With Intersection, her monthly column, celebrated poet Chelsea Dingman enters a place of questions left hanging—of lyric understanding, of addiction, and womanhood, and politics, and death.
As We Winter
“& so to tenderness I add my action”—Aracelis Girmay
We wake in a new decade to new threats of war, of Roe V. Wade being overturned, of our past histories rising to rile us against calamity & cruelty. Like any good anthem, the snow has stopped. I am living in Canada right now, but I can’t ignore what is happening in the US, my borrowed home of twenty years. I came home over a year ago to combat the fear I had for my children every morning when I woke in Florida: how to afford our health care that cost more than our house, how to forget the daily phone calls from their school about lockdown drills, how to have a voice without a vote since we only have green cards, how to teach college students what they need to know when what they really need is to feel safe. This list could be much longer, but the central fact is that I have felt this fear since I moved to Denver a few weeks before Columbine, and what followed was very real shootings that took place all over the country, in addition to very real wars waged on women & minorities & foreign shores.
Add to that a climate crisis & I confess that it has been dark for so long, I can’t remember rising to a morning where I see the birds & skies & believe we are doing anything on this earth justice.
In writing this, I am stepping outside of the lyric since communicating information in a straightforward manner holds more urgency for me. I’m not sure if this is an act of tenderness or if I am simply trying to come to some realization through writing this, but it feels necessary at this moment.
But I digress.
I meant to write about my MFA experiences and how they led to my second book, which is being released in a few weeks. I am giving readings in Georgia at the end of the month and all I can think is: my book is about miscarriage & a woman’s body. Will anyone hear me out in a state that questions a woman’s right to choose how to govern her body? Can I read political poems & still feel safe?
News & art & risk & fear are all tangled up in my head like twine.
In the first year of my MFA, I worked with several fantastic poets, including Meg Day and Naomi Shihab Nye. My mentor, Jay Hopler, set up an all-women National Poetry Month series of readings & workshops. I have been thinking about my workshop with Naomi a lot recently. At the end, she told us that we should be generous with our work and the work of others. That, basically, that generosity costs us nothing & is what poetry is about. Before I left, she hugged me & said no one was writing what I was. I had shared a poem about miscarriage: of relationships to the body & each other, of relationships to ideas we have for ourselves & our lives. About the loss of a child. I heard: keep going. That poem became part of my first collection, Thaw, which I sent out three months later. In truth, I didn’t expect much. To have a book published was a dream, but I’ve since learned that publishing isn’t really what poetry is about either. The point is: a celebrated poet of her stature did not need to be as generous as she was. For that, I am still grateful.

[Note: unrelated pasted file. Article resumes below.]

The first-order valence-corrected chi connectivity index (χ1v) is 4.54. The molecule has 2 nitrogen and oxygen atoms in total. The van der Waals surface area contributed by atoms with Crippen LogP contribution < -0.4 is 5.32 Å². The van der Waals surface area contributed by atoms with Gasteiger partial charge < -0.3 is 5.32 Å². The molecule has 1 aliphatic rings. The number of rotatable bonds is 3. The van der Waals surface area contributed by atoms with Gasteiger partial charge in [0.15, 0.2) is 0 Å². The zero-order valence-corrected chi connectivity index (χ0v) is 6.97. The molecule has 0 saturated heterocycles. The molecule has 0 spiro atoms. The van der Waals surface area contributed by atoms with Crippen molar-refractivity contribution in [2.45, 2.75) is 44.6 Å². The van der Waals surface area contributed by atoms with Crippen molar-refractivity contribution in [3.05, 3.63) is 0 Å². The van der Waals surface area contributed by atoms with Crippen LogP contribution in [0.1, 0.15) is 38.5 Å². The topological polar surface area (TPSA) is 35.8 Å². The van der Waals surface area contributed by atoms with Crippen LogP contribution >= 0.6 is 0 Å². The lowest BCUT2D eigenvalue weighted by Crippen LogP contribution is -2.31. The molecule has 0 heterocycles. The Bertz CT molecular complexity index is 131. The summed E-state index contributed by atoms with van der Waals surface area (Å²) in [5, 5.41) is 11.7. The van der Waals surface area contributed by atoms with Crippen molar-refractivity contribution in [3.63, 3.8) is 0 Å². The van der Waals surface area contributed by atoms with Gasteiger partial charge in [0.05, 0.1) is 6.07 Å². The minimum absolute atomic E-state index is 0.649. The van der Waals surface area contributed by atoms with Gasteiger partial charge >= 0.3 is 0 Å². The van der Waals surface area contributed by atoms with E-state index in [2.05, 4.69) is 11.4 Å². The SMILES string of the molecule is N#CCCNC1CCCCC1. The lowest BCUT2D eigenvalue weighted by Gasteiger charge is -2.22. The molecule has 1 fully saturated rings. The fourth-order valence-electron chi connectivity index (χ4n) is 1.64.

I am excited for my second collection for a number of reasons, one of which is that I couldn’t find a ton of books about this subject without digging. Second is that I’d understood writing about a woman’s body & domestic life was taboo & a huge knock against women writers. Third is that women on both sides of my family have suffered through miscarriage & stillbirth, largely behind closed doors. Why is it not important to see all aspects of women’s lives reflected in literature, rather than just what is deemed interesting by certain readers?
I was lucky to work with Jay Hopler in USF’s MFA program. I know some people question the value of the MFA, but for me, it was essential to my growth as a writer. In my third year, I went into every workshop with a question about what poetry could do and Jay would either answer, or he would talk to other poets & his wife (the poet & scholar Kimberly Johnson) & get back to me. It felt safe to discuss anything I wanted, which I continued to do with my students. This openness was everything I needed in order to take risks in my writing & ultimately write to please no one but myself. The poems of my forthcoming collection originated in that classroom in my third year. I spent another year overwriting that manuscript, but I never forgot the voices of all of those poets I’d worked with. Trying not to forget my own voice amid that din in my head became the harder task.
I know that book promotion & social media are the least important aspects of what a poet does, but I would argue that through these things, we come together in community in the face of a sometimes very scary world. I’m scared many times when I wake up to the news. I’m scared many times when I have to read & sound intelligent about my art. To justify taking up space in this way. But I am always pleasantly surprised at the relationships that I gain, at the way others’ work impresses itself upon me at readings, at the way we can live & move in the world & be valued for what we all offer, for what we can learn from each other. At the kindness of other artists. And isn’t kindness what we can all benefit from? Or, at the very least, the ability to listen to perspectives other than our own? Poets’ voices feel so vital to me right now, so I try to remember that my voice is also important. Perhaps, many of us feel more accepted when quiet. Perhaps, we write to avoid this. Perhaps.
But, consider this: wars & silence & suffering are better left to a past that we’ve learned from. Let us try. Let us be more generous in all aspects of our lives.